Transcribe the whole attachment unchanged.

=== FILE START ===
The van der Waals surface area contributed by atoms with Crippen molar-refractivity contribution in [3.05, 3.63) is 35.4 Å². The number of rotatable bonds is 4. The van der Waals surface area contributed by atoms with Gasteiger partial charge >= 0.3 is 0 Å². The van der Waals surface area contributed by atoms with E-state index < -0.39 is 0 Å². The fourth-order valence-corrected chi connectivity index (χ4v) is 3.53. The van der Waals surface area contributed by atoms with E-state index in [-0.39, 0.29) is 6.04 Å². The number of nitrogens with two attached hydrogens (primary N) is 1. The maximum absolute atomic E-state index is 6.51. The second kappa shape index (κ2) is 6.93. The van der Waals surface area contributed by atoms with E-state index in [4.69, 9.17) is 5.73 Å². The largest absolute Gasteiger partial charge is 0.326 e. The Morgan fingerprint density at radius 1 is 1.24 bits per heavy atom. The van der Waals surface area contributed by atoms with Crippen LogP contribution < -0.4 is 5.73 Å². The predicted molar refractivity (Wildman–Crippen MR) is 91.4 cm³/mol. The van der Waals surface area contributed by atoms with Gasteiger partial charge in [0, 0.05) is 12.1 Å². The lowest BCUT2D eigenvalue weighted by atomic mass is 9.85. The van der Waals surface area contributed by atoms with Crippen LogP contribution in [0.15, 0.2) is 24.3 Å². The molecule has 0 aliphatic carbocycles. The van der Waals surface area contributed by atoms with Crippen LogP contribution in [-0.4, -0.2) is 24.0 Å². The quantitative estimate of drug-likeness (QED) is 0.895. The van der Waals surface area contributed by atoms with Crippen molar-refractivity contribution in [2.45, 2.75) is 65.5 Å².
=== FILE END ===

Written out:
The van der Waals surface area contributed by atoms with Crippen molar-refractivity contribution in [3.05, 3.63) is 35.4 Å². The number of rotatable bonds is 4. The van der Waals surface area contributed by atoms with Gasteiger partial charge >= 0.3 is 0 Å². The van der Waals surface area contributed by atoms with E-state index < -0.39 is 0 Å². The fourth-order valence-corrected chi connectivity index (χ4v) is 3.53. The van der Waals surface area contributed by atoms with E-state index in [-0.39, 0.29) is 6.04 Å². The number of nitrogens with two attached hydrogens (primary N) is 1. The maximum absolute atomic E-state index is 6.51. The second kappa shape index (κ2) is 6.93. The van der Waals surface area contributed by atoms with E-state index in [4.69, 9.17) is 5.73 Å². The largest absolute Gasteiger partial charge is 0.326 e. The Morgan fingerprint density at radius 1 is 1.24 bits per heavy atom. The van der Waals surface area contributed by atoms with Crippen LogP contribution < -0.4 is 5.73 Å². The predicted molar refractivity (Wildman–Crippen MR) is 91.4 cm³/mol. The van der Waals surface area contributed by atoms with Gasteiger partial charge in [0, 0.05) is 12.1 Å². The lowest BCUT2D eigenvalue weighted by atomic mass is 9.85. The van der Waals surface area contributed by atoms with Crippen LogP contribution in [0.15, 0.2) is 24.3 Å². The molecule has 0 aliphatic carbocycles. The van der Waals surface area contributed by atoms with Crippen LogP contribution in [-0.4, -0.2) is 24.0 Å². The quantitative estimate of drug-likeness (QED) is 0.895. The van der Waals surface area contributed by atoms with Crippen molar-refractivity contribution in [2.45, 2.75) is 65.5 Å².